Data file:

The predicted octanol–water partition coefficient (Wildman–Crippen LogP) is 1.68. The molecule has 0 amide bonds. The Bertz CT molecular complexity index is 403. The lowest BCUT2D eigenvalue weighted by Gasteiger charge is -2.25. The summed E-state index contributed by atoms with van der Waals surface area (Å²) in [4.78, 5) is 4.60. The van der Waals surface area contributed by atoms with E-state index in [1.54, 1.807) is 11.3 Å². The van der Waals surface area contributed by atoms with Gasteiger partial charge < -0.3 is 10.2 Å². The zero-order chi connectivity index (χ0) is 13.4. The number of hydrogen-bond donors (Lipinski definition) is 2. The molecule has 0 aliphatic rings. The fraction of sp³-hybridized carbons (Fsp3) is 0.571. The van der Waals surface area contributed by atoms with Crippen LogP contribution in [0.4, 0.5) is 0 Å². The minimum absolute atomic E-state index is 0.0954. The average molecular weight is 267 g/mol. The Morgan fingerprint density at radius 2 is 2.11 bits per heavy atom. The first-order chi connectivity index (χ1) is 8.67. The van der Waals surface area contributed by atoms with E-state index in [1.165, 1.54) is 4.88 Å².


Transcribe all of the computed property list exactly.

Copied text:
The predicted octanol–water partition coefficient (Wildman–Crippen LogP) is 1.68. The molecule has 0 amide bonds. The Bertz CT molecular complexity index is 403. The lowest BCUT2D eigenvalue weighted by Gasteiger charge is -2.25. The summed E-state index contributed by atoms with van der Waals surface area (Å²) in [4.78, 5) is 4.60. The van der Waals surface area contributed by atoms with E-state index in [1.54, 1.807) is 11.3 Å². The van der Waals surface area contributed by atoms with Gasteiger partial charge < -0.3 is 10.2 Å². The zero-order chi connectivity index (χ0) is 13.4. The number of hydrogen-bond donors (Lipinski definition) is 2. The molecule has 0 aliphatic rings. The fraction of sp³-hybridized carbons (Fsp3) is 0.571. The van der Waals surface area contributed by atoms with Crippen LogP contribution in [0.4, 0.5) is 0 Å². The minimum absolute atomic E-state index is 0.0954. The average molecular weight is 267 g/mol. The Morgan fingerprint density at radius 2 is 2.11 bits per heavy atom. The first-order chi connectivity index (χ1) is 8.67. The van der Waals surface area contributed by atoms with E-state index in [1.165, 1.54) is 4.88 Å².